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The IPET Draft Final Report 19 effective means to substantially reduce loss of life for large hurricane events” (p. I-4), and, “The emergency response preparedness and efficiency of evacuation prior to a storm is a key component to reducing risk to life and human safety” (p. I-5). It also explains clearly that much of the region remains subject to hurricanes and it does a good job at explaining the concept of residual risk—“No matter how well designed an HPS may be, some level of residual risk always remains: risk is never reduced to zero” (IPET, 2008, VIII-12). The Role of Wetlands in Storm Surge and Hurricane Protection The potential virtue of marshes, wetlands and other vegetation in protecting inshore areas from storm surge has been a topic of considerable speculation following hurricane Katrina, particularly given the documented loss of significant areas of marshes in southern Louisiana during the past 50 years. The IPET made a reasonable effort to include the effects of these landscape features in their storm surge and wave modeling with equivocal results. Considerable uncertainty remains about how to properly represent these effects in surge and wave models and in the resulting model sensitivities. Given the major investments that are being discussed for marsh restoration projects in southern Louisiana (see USACE, 2007; State of Louisiana, 2007), and the partial justification for these projects based on their value for increased hurricane protection, it is important that additional efforts be taken to improve understanding of the effects these features have on hurricane wave and storm surge across this region. Interagency Coordination on Flood Inundation Maps In addition to the inundation maps generated in the IPET studies, the Federal Emergency Management Agency (FEMA) is in the process of updating its Flood Insurance Rate Maps (FIRMs) to provide delineation of the 100-year flood elevation for southern Louisiana. Also, the National Hurricane Center (part of the National Oceanic and Atmospheric Administration, or NOAA) has produced a set of maximum flood elevation maps for hurricanes of various categories, tracks, forward speeds, and other variables that are used primarily for evacuation planning. Although IPET, FEMA, and NOAA have different objectives and product needs, these agencies should engage in ongoing communication and coordinate to ensure consistency among their methods and the resulting products.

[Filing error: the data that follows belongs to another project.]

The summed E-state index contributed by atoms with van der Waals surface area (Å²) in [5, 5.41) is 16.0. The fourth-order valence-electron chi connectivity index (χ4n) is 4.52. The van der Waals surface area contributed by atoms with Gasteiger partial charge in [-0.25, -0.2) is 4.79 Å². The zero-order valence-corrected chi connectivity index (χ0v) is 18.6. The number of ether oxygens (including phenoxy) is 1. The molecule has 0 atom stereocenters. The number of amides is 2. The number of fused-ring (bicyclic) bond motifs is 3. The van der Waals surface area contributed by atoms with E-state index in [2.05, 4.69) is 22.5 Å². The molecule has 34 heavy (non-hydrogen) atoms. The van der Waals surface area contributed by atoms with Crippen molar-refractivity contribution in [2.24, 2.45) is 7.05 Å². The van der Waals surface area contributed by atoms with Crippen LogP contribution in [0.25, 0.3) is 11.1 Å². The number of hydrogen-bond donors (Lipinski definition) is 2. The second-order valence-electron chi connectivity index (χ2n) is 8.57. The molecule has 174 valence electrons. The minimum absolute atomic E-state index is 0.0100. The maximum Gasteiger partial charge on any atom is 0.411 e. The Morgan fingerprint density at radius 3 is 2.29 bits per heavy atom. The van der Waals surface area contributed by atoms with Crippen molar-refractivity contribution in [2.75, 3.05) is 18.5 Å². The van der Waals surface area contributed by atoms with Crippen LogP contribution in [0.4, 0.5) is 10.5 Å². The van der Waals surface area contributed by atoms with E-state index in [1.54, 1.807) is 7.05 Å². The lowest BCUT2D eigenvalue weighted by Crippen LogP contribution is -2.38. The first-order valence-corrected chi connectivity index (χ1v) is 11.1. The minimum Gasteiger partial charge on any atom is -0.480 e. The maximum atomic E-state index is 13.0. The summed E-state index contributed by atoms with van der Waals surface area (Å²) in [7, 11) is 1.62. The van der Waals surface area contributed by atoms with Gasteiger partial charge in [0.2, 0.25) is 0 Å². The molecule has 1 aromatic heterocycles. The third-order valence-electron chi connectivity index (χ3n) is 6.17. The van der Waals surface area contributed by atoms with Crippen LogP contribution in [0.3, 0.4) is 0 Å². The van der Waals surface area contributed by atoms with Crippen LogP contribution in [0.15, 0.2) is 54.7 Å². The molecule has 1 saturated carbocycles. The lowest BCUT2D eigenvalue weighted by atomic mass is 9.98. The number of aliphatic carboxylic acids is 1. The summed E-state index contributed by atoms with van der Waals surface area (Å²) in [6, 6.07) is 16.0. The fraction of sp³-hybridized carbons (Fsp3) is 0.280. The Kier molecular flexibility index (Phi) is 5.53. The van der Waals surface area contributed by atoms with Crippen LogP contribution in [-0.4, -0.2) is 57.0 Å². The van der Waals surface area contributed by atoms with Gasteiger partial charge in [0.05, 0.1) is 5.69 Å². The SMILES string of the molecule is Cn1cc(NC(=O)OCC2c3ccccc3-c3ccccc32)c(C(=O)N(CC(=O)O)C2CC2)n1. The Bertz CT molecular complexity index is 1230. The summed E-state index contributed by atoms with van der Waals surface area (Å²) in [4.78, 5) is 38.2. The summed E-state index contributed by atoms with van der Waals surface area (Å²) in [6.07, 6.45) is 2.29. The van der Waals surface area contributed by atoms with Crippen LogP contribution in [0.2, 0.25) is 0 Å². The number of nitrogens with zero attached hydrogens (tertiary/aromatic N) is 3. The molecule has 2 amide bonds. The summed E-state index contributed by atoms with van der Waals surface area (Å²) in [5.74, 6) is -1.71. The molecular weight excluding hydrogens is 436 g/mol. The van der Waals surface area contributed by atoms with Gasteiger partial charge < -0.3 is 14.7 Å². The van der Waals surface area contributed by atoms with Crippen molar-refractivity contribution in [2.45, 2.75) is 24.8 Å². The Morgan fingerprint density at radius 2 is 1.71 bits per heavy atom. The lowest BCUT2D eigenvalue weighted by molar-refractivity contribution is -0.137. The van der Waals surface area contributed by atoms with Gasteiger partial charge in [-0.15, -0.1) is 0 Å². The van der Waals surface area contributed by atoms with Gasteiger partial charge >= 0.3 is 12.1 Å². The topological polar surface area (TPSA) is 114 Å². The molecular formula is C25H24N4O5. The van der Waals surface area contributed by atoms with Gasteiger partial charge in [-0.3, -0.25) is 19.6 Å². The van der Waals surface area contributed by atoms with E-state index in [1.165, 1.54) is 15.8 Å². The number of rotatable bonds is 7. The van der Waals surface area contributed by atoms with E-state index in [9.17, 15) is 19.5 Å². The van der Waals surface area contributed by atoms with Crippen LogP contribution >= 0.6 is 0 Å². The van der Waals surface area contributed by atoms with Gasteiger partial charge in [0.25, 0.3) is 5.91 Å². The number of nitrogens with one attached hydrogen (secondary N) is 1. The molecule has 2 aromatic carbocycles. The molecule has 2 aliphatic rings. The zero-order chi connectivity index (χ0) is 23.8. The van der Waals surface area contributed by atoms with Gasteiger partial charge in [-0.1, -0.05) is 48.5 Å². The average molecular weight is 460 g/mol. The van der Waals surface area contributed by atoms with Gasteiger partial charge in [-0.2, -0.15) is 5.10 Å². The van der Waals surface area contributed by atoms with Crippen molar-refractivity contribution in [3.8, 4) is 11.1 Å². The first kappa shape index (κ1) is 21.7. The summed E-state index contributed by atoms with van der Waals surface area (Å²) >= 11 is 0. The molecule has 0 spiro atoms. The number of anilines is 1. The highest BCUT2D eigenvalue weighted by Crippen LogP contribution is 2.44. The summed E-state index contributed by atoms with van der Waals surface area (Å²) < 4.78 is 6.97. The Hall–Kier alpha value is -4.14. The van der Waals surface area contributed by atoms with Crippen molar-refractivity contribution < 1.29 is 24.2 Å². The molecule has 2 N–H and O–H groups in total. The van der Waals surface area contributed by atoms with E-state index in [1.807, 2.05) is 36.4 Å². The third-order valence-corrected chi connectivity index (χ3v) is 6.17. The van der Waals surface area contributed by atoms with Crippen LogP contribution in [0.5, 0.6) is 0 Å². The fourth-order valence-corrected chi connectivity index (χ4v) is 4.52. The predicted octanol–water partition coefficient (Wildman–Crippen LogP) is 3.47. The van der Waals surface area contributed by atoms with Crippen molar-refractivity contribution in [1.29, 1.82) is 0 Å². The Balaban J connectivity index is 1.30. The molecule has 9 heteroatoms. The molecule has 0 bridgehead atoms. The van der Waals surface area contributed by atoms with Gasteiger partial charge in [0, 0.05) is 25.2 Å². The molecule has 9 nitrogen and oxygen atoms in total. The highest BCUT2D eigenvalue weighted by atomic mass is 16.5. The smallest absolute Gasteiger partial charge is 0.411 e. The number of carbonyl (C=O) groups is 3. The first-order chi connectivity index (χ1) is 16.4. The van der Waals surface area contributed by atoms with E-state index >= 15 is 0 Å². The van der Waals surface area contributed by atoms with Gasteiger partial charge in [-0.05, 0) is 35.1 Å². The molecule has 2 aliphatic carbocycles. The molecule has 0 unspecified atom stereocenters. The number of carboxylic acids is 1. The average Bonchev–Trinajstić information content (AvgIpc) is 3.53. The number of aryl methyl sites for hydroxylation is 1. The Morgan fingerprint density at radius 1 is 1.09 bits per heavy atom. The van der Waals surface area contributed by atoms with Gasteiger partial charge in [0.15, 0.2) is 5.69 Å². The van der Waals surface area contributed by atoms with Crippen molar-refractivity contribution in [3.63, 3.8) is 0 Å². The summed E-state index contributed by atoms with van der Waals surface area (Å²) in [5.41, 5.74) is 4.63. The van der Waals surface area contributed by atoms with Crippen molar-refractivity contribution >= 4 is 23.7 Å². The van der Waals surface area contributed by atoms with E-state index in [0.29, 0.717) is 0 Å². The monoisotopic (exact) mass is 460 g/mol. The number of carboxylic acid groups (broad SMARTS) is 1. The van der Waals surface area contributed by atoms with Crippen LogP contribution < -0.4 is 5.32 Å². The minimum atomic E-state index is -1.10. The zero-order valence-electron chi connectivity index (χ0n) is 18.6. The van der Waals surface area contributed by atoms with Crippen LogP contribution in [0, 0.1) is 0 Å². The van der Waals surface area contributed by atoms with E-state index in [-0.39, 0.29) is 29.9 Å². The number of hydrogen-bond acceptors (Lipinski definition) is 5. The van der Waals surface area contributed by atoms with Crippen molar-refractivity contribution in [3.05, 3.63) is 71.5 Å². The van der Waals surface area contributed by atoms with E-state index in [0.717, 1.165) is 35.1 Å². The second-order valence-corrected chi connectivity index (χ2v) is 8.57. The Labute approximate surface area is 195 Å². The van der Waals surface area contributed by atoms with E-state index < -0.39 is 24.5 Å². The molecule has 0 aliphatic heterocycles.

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20 The New Orleans Hurricane Protection System Organization and Discussion of Main Findings The IPET draft final report of June 2008 contains roughly 7,500 pages. A document of this size presents considerable editorial challenges in fully and clearly presenting its main findings and recommendations. The IPET report Volume I, Executive Summary and Overview, contains much interesting and useful information, and readers will turn to it expecting to see primary findings and recommendations. The Volume I Executive Summary is well written, interesting, and informative. Its readability is enhanced by the editorial-type format in which it is presented. There are, however, many disconnections between Volume I’s Executive Summary (ES), and the organization and contents of the rest of the report. For example, the ES concludes that (among other things), “The standard project hurricane (SPH) methodology … is outdated and should no longer be used” (IPET, 2008). It also concludes that “The 100-year de facto standard is far too risky for the continued vitality of our economy…” (Ibid.). These are important findings with which many experts would agree. Nonetheless, it is not clear how or from where these conclusions flow from the IPET analysis presented in the various report volumes. The size of the IPET document makes it difficult to determine quickly where supporting discussions for these and other conclusions appear in the main body of the report. In addition, cross-referencing between Volume I and the rest of the report is confusing and inadequate. As a result, key findings and conclusions based upon the IPET analysis are not as clear as they could be. In a previous report (NRC, 2008a), this committee recommended that, in addition to the full IPET report, that a second document should be prepared “for elected officials and the public” and that this document “could be much shorter and focus on results and implications for reconstruction and resettlement” (Ibid.). The importance of this recommendation has not diminished, and the committee wishes to reiterate this point in the following recommendation. The IPET and the Department of the Army should enlist the services of a firm that specializes in technical writing of scientific and engineering reports to produce a final, summary document of the entire IPET report. The summary should be written in layman’s terminology in order to communicate clearly the IPET study results to decision makers and citizens.